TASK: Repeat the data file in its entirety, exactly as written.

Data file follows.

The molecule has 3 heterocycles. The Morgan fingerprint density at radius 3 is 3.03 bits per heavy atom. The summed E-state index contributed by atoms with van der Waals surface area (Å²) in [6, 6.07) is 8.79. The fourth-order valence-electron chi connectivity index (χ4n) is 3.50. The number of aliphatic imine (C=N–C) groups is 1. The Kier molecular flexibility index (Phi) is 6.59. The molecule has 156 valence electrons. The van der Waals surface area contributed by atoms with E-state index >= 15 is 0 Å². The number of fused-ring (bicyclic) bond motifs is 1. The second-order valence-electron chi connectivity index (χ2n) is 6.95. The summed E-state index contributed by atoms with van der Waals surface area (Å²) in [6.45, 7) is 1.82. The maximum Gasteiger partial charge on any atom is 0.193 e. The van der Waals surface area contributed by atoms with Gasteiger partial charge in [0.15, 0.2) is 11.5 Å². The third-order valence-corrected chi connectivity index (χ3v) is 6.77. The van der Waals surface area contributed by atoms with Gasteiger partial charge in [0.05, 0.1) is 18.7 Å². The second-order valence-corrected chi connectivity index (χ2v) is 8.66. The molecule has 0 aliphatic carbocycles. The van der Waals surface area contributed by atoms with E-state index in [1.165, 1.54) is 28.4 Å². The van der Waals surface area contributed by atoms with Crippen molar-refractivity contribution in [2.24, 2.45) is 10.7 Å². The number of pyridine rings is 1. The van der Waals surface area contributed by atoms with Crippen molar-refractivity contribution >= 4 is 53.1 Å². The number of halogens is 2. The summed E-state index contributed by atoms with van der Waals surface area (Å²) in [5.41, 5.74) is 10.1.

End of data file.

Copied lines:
The molecule has 3 heterocycles. The Morgan fingerprint density at radius 3 is 3.03 bits per heavy atom. The summed E-state index contributed by atoms with van der Waals surface area (Å²) in [6, 6.07) is 8.79. The fourth-order valence-electron chi connectivity index (χ4n) is 3.50. The number of aliphatic imine (C=N–C) groups is 1. The Kier molecular flexibility index (Phi) is 6.59. The molecule has 156 valence electrons. The van der Waals surface area contributed by atoms with E-state index >= 15 is 0 Å². The number of fused-ring (bicyclic) bond motifs is 1. The second-order valence-electron chi connectivity index (χ2n) is 6.95. The summed E-state index contributed by atoms with van der Waals surface area (Å²) in [6.45, 7) is 1.82. The maximum Gasteiger partial charge on any atom is 0.193 e. The van der Waals surface area contributed by atoms with Gasteiger partial charge in [0.15, 0.2) is 11.5 Å². The third-order valence-corrected chi connectivity index (χ3v) is 6.77. The van der Waals surface area contributed by atoms with Gasteiger partial charge in [0.05, 0.1) is 18.7 Å². The second-order valence-corrected chi connectivity index (χ2v) is 8.66. The molecule has 0 aliphatic carbocycles. The van der Waals surface area contributed by atoms with E-state index in [1.165, 1.54) is 28.4 Å². The van der Waals surface area contributed by atoms with Crippen molar-refractivity contribution in [2.24, 2.45) is 10.7 Å². The number of pyridine rings is 1. The van der Waals surface area contributed by atoms with Crippen molar-refractivity contribution >= 4 is 53.1 Å². The number of halogens is 2. The summed E-state index contributed by atoms with van der Waals surface area (Å²) in [5.41, 5.74) is 10.1.